If you have overdraft charges on one account, you might find that the bank later takes money from an account holding your Social Security benefits. A bank that seizes Social Security might put you in a quandary, because people who receive Social Security benefits tend to have a limited budget. Patronizing several financial institutions mitigates some of the risk of losing your Social Security benefits to overdraft charges.
Banks can legally recover overdraft charges from your Social Security benefits by exercising their right of offset. The right of offset lets a bank take funds from a deposit account to pay a debt owed to the bank. For example, if you owe Bank 1 overdraft charges, it can seize funds from a deposit account held at Bank 1, not any other bank. Unless state law exempts Social Security benefits from offset, this is a legal move.
Normally, banks do not let a creditor seize Social Security funds due to federal law. However, when you commingle non-exempt funds and Social Security benefits, the bank might not realize you have exempt funds. If the bank obtains a bank levy order, it might be able to take Social Security benefits in a commingled account at another institution.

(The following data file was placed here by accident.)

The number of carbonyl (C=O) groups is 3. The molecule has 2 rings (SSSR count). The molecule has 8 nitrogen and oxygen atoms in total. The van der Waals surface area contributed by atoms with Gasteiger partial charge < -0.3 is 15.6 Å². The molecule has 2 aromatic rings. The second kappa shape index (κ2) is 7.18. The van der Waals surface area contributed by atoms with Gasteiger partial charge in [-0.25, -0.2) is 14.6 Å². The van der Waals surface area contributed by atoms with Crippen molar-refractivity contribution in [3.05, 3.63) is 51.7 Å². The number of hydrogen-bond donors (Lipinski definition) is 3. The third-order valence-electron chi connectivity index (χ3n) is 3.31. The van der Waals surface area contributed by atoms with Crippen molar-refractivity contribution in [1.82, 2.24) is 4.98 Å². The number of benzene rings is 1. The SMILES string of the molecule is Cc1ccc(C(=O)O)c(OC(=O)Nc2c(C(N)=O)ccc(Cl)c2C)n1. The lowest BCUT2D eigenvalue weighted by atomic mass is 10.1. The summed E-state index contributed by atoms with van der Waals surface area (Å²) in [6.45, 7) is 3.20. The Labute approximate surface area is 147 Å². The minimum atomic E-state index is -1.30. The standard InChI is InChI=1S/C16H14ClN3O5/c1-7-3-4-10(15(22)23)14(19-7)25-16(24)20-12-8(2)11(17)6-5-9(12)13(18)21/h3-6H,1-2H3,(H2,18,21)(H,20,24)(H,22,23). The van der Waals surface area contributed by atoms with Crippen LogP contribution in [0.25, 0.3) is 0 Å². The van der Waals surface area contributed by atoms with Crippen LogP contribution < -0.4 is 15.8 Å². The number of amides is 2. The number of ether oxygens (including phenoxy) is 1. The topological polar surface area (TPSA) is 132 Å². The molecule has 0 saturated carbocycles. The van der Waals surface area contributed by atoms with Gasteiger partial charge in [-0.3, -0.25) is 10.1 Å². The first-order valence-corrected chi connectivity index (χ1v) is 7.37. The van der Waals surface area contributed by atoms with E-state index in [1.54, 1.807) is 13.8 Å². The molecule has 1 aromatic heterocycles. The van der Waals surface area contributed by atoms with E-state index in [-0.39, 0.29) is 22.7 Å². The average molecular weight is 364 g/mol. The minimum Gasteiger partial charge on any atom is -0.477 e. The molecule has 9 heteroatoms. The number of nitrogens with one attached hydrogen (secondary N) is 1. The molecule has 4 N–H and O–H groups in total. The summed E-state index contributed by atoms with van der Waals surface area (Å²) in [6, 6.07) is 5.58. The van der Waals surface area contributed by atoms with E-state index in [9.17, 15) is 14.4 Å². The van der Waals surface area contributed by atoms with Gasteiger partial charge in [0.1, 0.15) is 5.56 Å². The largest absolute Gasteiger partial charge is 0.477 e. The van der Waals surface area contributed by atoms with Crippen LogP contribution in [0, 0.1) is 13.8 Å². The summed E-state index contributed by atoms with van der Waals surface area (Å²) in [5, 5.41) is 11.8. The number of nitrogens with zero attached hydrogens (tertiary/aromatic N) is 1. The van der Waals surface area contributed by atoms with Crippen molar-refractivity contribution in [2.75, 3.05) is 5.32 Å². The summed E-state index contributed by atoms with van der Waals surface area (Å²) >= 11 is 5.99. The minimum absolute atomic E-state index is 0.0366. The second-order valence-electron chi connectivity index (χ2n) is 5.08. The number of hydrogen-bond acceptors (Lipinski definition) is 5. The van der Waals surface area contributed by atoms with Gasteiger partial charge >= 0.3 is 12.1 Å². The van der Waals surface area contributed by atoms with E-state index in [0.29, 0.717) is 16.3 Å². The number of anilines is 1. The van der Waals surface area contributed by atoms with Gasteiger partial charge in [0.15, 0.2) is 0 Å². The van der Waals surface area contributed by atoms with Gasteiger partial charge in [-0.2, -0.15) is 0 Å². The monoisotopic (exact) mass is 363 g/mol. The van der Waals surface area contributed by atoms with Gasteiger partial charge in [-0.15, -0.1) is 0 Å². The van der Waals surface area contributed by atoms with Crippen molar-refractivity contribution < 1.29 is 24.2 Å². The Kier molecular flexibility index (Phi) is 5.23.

2011 Legislative Change
A federal regulation introduced in 2011 requires banks to check an account for government benefits when it receives a bank levy order. However, this only applies to recipients of benefits who direct deposit funds into their account and it only guarantees protection for two months' worth of payments. If you deposit by check, the bank does not need to check for federal benefits unless you notify the bank of exempt funds.
If a bank used the right of offset to procure your Social Security benefits, you may need a lawyer to determine what, if any, course of action you can take. The best solution is to watch your balance in the future so you do not withdraw more than what you have in your account. You could direct deposit your Social Security funds in one account and link the rest. Then, if you accidentally overdraft your account, the bank automatically withdraws from any linked savings account. Also, spread your accounts over several banks to prevent use of the right of offset.
Russell Huebsch has written freelance articles covering a range of topics from basketball to politics in print and online publications. He graduated from Baylor University in 2009 with a Bachelor of Arts degree in political science.